Much of the fallout surrounding Republican Senator Rand Paul’s attempt to raise awareness on President Obama’s drone program falls into two camps. One discussion, mostly amongst classical liberals and conservatives, is about the responses from Republican Senators Lindsey Graham and John McCain and the Wall Street Journal and raises questions about fissures within the Republican Party. The other, largely amongst progressives, focuses on the lack of support Paul received from Democrats and criticizes them for refusing to question the Obama administration. However, both of these responses miss what the backlash against domestic drones says about American political culture.
Recently The Washington Post published a blog about a recent Pew Center poll that found 56% of Americans answering "Yes" to the question: do you support "the United States conducting missile strikes from pilotless aircraft called drones to target extremists in countries such as Pakistan, Yemen, and Somalia?" 68% of Republicans approved, as did 58% of Democrats and 51% of independents. Will public support of the President’s foreign policy shore up support for the President’s domestic policies? The answer is "no" and the reason for this lies in the concept of American exceptionalism.
American exceptionalism is the presumption that America’s values and political system are unique in the world and therefore should be universally praised and admired. As such, the U.S. is entitled to spread its unique qualities as if they’re gifts. The flip-side of this is that the unique qualities of those outside the U.S. are erased, leading to difficulty in empathizing with those who resist the gifts. Given exceptionalism's self-ordained mission to spread its values, international law often risks being sidelined. The clearest and most recent example of American exceptionalism manifesting itself in this way is, of course, the illegal invasion and occupation of Iraq and the subsequent confusion when the invaders were greeted with IEDs instead of flowers.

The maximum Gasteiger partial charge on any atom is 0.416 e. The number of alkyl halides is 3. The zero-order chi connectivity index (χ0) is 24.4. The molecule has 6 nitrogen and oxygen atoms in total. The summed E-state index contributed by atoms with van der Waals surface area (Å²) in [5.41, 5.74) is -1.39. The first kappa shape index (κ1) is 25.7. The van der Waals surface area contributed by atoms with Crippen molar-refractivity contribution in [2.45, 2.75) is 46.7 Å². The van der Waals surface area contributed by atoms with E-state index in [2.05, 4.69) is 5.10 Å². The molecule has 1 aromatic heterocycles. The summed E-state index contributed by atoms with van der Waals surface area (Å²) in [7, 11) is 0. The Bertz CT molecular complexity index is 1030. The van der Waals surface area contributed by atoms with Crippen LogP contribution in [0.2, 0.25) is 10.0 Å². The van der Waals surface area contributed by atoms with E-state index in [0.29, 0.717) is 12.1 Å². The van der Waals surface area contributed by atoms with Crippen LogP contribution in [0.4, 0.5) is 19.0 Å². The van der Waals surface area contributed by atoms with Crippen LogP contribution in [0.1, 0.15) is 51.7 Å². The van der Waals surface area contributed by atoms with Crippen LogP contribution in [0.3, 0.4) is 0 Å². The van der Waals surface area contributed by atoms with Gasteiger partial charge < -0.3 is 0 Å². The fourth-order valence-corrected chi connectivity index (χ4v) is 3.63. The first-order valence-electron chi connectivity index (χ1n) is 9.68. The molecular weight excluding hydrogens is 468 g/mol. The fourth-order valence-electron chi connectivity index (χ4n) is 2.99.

So what does American exceptionalism have to do with reactions to the drone program? To start, the public outcry surrounding the program stems mostly from the recently leaked Department of Justice "white paper," which lays out the legal grounds upon which the U.S. can use lethal force against a U.S. citizen in a foreign country outside the area of active hostilities. Paul’s stance against drones asks a different but equally limited question: does the President have the authority to use a drone to kill an American not engaged in combat on American soil? Questions about the killing of non-citizens and the international implications of a policy of targeted assassinations have largely been ignored.
Despite the weakness of his question, Senator Paul should be commended for at least taking issue with the drone program. What’s troubling, though, is his satisfaction at Attorney General Eric Holder’s simple "no" response. In line with the chauvinism embedded in the backlash to the DOJ "white paper," the implication of Paul’s question and his satisfaction is that the lives of non-U.S. citizen civilians living in Pakistan, Yemen, and Somalia register less than the lives of Americans.
As the Pew poll shows, the majority of the American public agrees with this notion. This is not to say that civilian lives do not register with the public. In fact, 53% of people polled said they are "very concerned" with endangering the lives of civilians. Of those who approve of the program, 42% say they are very concerned about civilian casualties. Their concern can be assuaged by the fact that the U.S. publicly states that drone strikes result in no more than single digit civilian deaths, but independent sources claim that of the 2,500-4,000 killed by American UAVs, hundreds, perhaps over a thousand, have been civilians. The discrepancy comes from the Obama administration’s method of counting casualties, which describes "all military aged males in a strike zone as combatants … unless there is explicit intelligence posthumously proving them innocent." It’s unclear what figures, if any, the people being polled were presented.
On the other hand, a scant 26% worry drone strikes could damage America’s reputation around the world. This is particularly troubling simply because it does damage America’s reputation abroad. On top of that, Christof Heyns, the UN special rapporteur on extrajudicial killing, summary, or arbitrary executions, said the drone program has the potential to disrupt 50 years of international law and may constitute war crimes. Considering the initial overwhelming public and political support for the illegal invasion of Iraq, this support for policies that amount to disdain for international law and human rights is nothing new.
That being the case, bipartisan public support for the President’s foreign policy says little about support for his domestic policy. Instead, it is indicative of ways the myth of American exceptionalism and its subsequent fetishization of citizenship limits public consciousness in ways no one presently in government seems willing to contest.